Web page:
• Interacting & supporting grain storage research. Foster linkages between researchers, growers & industry.
The Extension team participated in more than 85 industry and research meetings over the past 12 months. A similar number of these industry & research meeting had team input in 2009. Presenting at NWPGP and at various industry forums such as VFF, AgForce and directly contributing and assisting with numerous CRC / GRDC grain storage research projects.
Regular interaction with research staff and direct involvement with grain storage & grain pest research trials is considered valuable to ensure growers and the industry receive the most up-to-date information promptly. This interaction also provides a conduit for vital feed back to research staff on current growers and industry issues.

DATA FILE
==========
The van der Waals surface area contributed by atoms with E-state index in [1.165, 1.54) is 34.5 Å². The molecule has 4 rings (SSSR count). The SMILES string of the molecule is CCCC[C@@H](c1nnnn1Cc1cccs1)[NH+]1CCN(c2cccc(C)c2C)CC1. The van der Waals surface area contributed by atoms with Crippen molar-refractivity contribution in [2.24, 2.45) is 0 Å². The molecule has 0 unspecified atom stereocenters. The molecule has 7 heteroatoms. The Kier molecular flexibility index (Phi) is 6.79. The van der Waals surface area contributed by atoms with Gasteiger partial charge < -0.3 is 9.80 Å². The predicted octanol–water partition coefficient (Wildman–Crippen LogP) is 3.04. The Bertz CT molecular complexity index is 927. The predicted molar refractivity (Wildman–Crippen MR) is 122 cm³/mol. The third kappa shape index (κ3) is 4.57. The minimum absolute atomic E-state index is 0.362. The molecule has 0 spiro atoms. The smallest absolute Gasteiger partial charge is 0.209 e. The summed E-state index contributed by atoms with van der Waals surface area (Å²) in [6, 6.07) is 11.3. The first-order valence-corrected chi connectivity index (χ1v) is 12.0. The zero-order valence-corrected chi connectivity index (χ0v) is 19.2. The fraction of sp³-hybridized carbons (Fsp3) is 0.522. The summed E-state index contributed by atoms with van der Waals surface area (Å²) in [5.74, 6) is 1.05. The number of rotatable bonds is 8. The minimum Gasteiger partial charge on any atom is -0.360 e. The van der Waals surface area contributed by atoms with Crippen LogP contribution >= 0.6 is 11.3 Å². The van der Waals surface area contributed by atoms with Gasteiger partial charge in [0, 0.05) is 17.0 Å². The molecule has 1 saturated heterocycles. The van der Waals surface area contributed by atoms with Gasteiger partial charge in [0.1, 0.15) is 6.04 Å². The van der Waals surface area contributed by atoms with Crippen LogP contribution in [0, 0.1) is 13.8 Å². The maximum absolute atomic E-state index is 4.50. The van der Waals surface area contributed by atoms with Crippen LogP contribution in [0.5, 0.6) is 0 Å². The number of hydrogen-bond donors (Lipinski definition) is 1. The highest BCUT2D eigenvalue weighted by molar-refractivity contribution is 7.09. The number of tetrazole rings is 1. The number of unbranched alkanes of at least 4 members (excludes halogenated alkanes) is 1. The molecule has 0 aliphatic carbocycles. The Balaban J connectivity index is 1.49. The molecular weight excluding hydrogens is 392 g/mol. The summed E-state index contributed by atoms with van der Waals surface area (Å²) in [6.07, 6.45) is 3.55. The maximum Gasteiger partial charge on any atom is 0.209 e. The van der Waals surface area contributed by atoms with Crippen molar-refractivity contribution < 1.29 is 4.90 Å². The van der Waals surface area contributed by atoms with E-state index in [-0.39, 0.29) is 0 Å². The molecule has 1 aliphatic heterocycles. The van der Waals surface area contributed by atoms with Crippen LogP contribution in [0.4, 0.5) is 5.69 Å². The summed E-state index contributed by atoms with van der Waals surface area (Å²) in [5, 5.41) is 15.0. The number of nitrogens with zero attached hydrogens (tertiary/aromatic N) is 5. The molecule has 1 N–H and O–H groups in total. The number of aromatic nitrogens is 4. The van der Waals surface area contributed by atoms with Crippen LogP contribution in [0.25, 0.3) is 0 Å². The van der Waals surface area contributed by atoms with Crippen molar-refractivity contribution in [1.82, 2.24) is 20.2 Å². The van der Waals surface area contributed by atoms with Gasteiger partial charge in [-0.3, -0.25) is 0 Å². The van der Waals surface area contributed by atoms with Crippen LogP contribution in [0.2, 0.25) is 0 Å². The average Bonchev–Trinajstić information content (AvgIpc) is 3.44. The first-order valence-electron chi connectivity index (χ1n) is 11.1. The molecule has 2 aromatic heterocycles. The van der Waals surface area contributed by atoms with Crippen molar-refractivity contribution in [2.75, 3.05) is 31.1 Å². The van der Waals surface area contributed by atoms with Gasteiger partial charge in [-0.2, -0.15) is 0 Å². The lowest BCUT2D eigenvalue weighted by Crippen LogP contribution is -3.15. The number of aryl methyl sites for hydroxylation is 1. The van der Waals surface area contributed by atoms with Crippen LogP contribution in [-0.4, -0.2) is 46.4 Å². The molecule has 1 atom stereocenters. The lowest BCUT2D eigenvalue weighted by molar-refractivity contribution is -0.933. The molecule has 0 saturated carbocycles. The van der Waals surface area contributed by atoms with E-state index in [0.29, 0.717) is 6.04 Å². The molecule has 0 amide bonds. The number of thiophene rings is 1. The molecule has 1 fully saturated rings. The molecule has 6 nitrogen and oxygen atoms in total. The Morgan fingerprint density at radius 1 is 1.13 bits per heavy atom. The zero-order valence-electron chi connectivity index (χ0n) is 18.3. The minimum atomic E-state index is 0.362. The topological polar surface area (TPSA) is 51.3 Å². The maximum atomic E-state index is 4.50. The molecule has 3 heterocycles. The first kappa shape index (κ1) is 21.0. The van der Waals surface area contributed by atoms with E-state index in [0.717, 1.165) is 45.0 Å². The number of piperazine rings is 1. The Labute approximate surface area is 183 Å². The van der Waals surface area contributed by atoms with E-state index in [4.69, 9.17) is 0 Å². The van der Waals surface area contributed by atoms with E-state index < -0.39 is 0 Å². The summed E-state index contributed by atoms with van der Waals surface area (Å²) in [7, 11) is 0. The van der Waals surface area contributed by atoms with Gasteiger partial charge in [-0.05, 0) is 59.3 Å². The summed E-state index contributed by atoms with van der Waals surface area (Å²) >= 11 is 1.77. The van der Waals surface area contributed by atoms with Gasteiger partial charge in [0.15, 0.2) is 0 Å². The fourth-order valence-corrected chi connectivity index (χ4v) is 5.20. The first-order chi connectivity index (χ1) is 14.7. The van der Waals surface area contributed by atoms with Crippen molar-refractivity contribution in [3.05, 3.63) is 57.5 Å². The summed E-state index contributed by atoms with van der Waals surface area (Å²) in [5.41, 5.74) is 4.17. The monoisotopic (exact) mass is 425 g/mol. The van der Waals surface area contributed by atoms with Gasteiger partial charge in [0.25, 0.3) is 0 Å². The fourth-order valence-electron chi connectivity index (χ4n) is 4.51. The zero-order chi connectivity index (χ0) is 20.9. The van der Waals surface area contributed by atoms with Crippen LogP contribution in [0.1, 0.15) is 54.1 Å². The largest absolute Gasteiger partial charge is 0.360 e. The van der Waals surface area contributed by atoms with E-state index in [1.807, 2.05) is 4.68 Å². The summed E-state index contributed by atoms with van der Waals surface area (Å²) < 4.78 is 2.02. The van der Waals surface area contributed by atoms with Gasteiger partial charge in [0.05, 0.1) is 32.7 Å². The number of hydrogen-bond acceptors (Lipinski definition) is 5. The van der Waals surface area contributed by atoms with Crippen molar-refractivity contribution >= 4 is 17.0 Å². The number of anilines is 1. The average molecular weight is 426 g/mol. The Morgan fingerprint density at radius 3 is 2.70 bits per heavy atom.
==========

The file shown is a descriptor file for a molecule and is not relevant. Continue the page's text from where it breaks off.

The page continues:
Please see Word doc. attachments for presentations & research section above and www.storedgrain.com.au for publications.
This booklet explains the benefits of aeration and the key differences between aeration cooling and aeration drying. It is a guide to managing aeration cooling and drying and outlines the process, equipment requirements and potential results.
This booklet explains how using phosphine incorrectly contributes to resistance problems and clarifies how to use it most effectively to achieve reliable results.
With wet weather hampering what is left of the Western Australian harvest, growers are advised to act promptly to deal with high-moisture grain.
Take home messages
• Successful storage requires commitment, careful planning and the right system.